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Jaycee Dugard lawsuit seen as a long shot. What can it accomplish?

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According to a statement released Thursday by her spokeswoman, Nancy Seltzer, any award from the lawsuit would go to Dugard’s private charity, the JAYC foundation, which assists families recovering from abduction and other trauma.

Mr. Stoltmann notes that Dugard has already received a large monetary award. In 2009, her family received a $20 million settlement through a state victims compensation fund after the California inspector general found that state corrections officials failed to properly supervise Garrido, whose parole case was handed over from federal officials to the state in 1999.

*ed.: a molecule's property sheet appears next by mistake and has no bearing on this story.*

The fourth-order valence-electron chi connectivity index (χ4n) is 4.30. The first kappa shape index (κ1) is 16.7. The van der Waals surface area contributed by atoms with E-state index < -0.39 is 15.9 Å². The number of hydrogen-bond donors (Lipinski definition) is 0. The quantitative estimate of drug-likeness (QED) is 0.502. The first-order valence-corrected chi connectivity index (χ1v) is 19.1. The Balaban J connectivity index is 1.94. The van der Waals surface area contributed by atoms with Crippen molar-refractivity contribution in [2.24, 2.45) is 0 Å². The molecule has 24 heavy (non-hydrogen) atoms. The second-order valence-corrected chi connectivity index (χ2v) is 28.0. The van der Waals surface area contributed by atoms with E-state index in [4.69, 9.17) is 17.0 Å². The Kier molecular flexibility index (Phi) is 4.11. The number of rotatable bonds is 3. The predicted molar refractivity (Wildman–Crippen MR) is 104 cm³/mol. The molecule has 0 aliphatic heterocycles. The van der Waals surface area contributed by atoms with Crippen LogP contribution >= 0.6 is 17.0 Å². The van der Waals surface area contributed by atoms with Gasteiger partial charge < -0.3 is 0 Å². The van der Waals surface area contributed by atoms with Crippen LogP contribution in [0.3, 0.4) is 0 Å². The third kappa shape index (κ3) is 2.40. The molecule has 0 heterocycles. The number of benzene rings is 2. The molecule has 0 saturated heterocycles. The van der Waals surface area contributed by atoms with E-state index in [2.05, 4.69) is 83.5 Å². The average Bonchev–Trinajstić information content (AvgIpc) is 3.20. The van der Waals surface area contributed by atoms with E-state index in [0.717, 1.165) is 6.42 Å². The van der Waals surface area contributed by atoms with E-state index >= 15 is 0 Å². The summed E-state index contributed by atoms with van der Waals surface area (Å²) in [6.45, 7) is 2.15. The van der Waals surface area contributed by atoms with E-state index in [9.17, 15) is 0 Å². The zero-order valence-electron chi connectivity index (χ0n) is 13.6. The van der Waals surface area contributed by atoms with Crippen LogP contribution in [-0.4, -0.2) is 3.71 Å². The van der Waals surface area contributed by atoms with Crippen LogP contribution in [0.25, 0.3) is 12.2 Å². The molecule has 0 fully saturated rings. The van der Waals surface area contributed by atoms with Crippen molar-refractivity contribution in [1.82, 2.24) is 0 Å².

The US Department of Justice so far has no comment on Dugard’s suit, according to spokesman Charles Miller, who notes, “we have not seen the papers yet.”

There is general agreement among legal analysts, however, that her case is a long shot at best.

These cases are hard to win, says Detroit attorney Mary Massaron Ross, “because of the strong immunities in place to [shield] local, state and federal officials.”

“Sovereign immunity typically bars suit against the federal government. Even if there were no immunity, the Supreme Court has made failure-to-protect claims virtually impossible to advance to a jury,” says author and lawyer Norm Pattis, via email.

Beyond that, he says, “she cannot establish that better monitoring would have prevented her abduction.” No matter how sympathetic she may be as a plaintiff, he says, “the case should be dismissed without discovery.”

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